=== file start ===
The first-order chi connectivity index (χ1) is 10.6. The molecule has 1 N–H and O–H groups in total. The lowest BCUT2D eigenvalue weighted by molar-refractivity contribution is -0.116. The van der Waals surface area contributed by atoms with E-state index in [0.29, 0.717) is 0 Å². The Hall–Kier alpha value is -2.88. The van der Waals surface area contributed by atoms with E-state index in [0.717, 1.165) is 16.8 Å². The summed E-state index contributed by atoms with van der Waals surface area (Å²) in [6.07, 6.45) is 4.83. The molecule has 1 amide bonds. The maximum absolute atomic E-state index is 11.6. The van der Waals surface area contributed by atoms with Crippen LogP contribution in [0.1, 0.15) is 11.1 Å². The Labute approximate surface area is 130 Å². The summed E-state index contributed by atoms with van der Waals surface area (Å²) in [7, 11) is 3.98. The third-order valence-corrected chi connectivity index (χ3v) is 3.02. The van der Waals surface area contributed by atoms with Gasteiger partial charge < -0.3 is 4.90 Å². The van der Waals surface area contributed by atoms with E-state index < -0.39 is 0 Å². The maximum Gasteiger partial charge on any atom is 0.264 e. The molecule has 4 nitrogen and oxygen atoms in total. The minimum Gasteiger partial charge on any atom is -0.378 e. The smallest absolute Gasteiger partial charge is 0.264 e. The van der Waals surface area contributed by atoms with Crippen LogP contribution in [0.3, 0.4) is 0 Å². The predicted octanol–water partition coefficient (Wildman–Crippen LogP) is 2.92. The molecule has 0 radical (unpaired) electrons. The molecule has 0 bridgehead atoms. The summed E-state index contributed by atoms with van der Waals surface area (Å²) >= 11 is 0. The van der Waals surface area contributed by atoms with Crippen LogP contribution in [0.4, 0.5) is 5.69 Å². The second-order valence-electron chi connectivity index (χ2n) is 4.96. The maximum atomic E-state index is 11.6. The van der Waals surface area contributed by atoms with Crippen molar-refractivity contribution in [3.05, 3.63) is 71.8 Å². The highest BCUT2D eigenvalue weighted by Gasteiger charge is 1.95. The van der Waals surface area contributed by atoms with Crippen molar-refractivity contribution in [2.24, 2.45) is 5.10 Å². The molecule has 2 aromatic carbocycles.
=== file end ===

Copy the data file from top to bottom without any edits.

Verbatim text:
The first-order chi connectivity index (χ1) is 10.6. The molecule has 1 N–H and O–H groups in total. The lowest BCUT2D eigenvalue weighted by molar-refractivity contribution is -0.116. The van der Waals surface area contributed by atoms with E-state index in [0.29, 0.717) is 0 Å². The Hall–Kier alpha value is -2.88. The van der Waals surface area contributed by atoms with E-state index in [0.717, 1.165) is 16.8 Å². The summed E-state index contributed by atoms with van der Waals surface area (Å²) in [6.07, 6.45) is 4.83. The molecule has 1 amide bonds. The maximum absolute atomic E-state index is 11.6. The van der Waals surface area contributed by atoms with Crippen LogP contribution in [0.1, 0.15) is 11.1 Å². The Labute approximate surface area is 130 Å². The summed E-state index contributed by atoms with van der Waals surface area (Å²) in [7, 11) is 3.98. The third-order valence-corrected chi connectivity index (χ3v) is 3.02. The van der Waals surface area contributed by atoms with Gasteiger partial charge < -0.3 is 4.90 Å². The van der Waals surface area contributed by atoms with E-state index < -0.39 is 0 Å². The maximum Gasteiger partial charge on any atom is 0.264 e. The molecule has 4 nitrogen and oxygen atoms in total. The minimum Gasteiger partial charge on any atom is -0.378 e. The smallest absolute Gasteiger partial charge is 0.264 e. The van der Waals surface area contributed by atoms with Crippen LogP contribution in [0.3, 0.4) is 0 Å². The predicted octanol–water partition coefficient (Wildman–Crippen LogP) is 2.92. The molecule has 0 radical (unpaired) electrons. The molecule has 0 bridgehead atoms. The summed E-state index contributed by atoms with van der Waals surface area (Å²) >= 11 is 0. The van der Waals surface area contributed by atoms with Crippen LogP contribution in [0.4, 0.5) is 5.69 Å². The second-order valence-electron chi connectivity index (χ2n) is 4.96. The maximum atomic E-state index is 11.6. The van der Waals surface area contributed by atoms with Crippen molar-refractivity contribution in [3.05, 3.63) is 71.8 Å². The highest BCUT2D eigenvalue weighted by Gasteiger charge is 1.95. The van der Waals surface area contributed by atoms with Crippen molar-refractivity contribution in [2.24, 2.45) is 5.10 Å². The molecule has 2 aromatic carbocycles.